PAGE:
BERG: It's the federal government that enforces ADA. Local building-code officials don't have authority. They only have the authority to enforce the state building code or local municipal code. ADA standards clearly state that wherever there is a conflict between the federal code and a state code, you must comply with whichever provides greater access or is least restrictive.
COCUZZI: Sometimes, if you comply with ADA and you don't comply with the building code, you're not going to get your occupancy permit. We're hoping with these new standards — which are actually based on ANSI A117, which deals with accessible buildings and facilities — will reduce compliance issues between (ADA and ANSI). Up until then, there were significant differences in the technical and scoping requirements versus ANSI, and, a lot of times, significant confusion. That really caused great havoc between the building-code inspectors and building managers that have these two documents they have to comply with.
Why did the changes focus on recreational facilities, detention facilities, courthouses, etc.?
BERG: Areas where there were no scoping or technical requirements in the 1991 standards, there are no safe harbor for those come March 15, 2012. The Access Board, in its development of guidelines, recognized that there were certain facility types that presented unique accessibility issues. Therefore, they felt that there needed to be specific scoping, and more importantly, technical requirements for providing access at these various types of facilities. Recreation facilities, courthouses, penitentiaries, holding cells, for example, have different features that weren't really addressed in the 1991 standards.
COCUZZI: Up until this point, there were no technical or scoping regulations for those specific areas. You had to think outside the box and say, "What can I do to make these specialty areas more user friendly?"
STEIN: There are completely new areas in 2010 that were never addressed in 1991 — children's environments, outdoor recreation, golf courses, boats, etc. There are new rules that address those issues, and there is more specification and more detailed requirements for things that were not clearly defined in 1991 but created quite a lot of litigation. There are now technical and scoping requirements. Before (the new regulations), if you were evaluating a child-care center under ADA, you didn't have anything that said a toilet can't be any higher than X inches, or that a table where kids work can't be X inches. There were no enforceable standards.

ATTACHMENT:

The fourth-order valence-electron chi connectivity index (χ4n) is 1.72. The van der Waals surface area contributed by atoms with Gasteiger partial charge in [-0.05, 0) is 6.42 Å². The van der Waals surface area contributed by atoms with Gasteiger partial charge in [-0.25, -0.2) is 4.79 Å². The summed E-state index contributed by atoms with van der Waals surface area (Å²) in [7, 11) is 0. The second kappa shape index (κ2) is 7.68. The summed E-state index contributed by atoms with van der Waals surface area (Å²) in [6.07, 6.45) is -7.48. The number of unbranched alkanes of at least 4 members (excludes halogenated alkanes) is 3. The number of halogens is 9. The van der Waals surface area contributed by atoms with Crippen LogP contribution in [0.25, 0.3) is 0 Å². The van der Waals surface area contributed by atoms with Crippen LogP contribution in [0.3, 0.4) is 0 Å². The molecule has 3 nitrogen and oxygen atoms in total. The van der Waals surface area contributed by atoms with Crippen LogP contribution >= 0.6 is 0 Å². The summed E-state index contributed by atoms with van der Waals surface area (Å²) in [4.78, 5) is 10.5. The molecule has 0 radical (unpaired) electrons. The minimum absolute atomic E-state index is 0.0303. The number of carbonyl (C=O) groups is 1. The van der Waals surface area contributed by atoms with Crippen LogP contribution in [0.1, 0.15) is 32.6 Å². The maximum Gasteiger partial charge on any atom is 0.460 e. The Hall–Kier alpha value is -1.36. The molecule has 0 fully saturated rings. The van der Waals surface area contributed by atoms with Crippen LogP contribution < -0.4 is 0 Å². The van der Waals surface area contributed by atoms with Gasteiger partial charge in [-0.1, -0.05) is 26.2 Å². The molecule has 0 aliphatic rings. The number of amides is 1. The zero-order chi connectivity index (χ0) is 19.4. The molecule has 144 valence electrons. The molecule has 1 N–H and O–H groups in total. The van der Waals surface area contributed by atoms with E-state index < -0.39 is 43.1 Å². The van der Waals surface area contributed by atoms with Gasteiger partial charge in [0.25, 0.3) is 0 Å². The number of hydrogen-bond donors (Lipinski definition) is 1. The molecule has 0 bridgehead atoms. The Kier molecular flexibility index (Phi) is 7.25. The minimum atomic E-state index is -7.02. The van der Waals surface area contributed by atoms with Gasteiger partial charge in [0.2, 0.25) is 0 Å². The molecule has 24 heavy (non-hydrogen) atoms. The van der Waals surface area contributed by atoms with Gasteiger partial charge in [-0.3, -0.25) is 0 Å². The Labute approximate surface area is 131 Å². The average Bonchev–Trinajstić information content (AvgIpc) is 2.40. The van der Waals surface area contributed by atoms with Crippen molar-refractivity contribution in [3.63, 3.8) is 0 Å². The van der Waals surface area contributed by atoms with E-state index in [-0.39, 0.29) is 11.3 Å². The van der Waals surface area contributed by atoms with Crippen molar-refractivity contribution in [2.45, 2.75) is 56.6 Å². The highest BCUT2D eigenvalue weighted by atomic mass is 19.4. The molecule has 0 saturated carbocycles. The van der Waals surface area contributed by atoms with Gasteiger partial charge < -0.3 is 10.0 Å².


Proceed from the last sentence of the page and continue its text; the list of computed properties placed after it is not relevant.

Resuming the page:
Can you talk about the effective communication portion of the changes?
STEIN: There is a lot more available now in terms of technology for effective communication. It doesn't just say, "Effective communication dependent on the scenario and the extent, duration, and importance of the communication." What (the DOJ) found was there were too many lawsuits. People just weren't using common sense. When you're installing (effective-communication measures) from the beginning, the cost is nothing. It's when you didn't do it and you have to retrofit it (where it gets expensive). The technology explosion — smart phones, video conferencing, etc. — that everyone is using is also extremely effective for individuals with disabilities.
COCUZZI: Under the new regulations, a public accommodation is going to need to include what is called video remote interpreting, which can be used as a means of effective communication. For example, where they may have had to bring in a sign-language interpreter, which is expensive, now they can do it real time through full-motion video and interpreting. It probably in the long run will allow for a cost savings.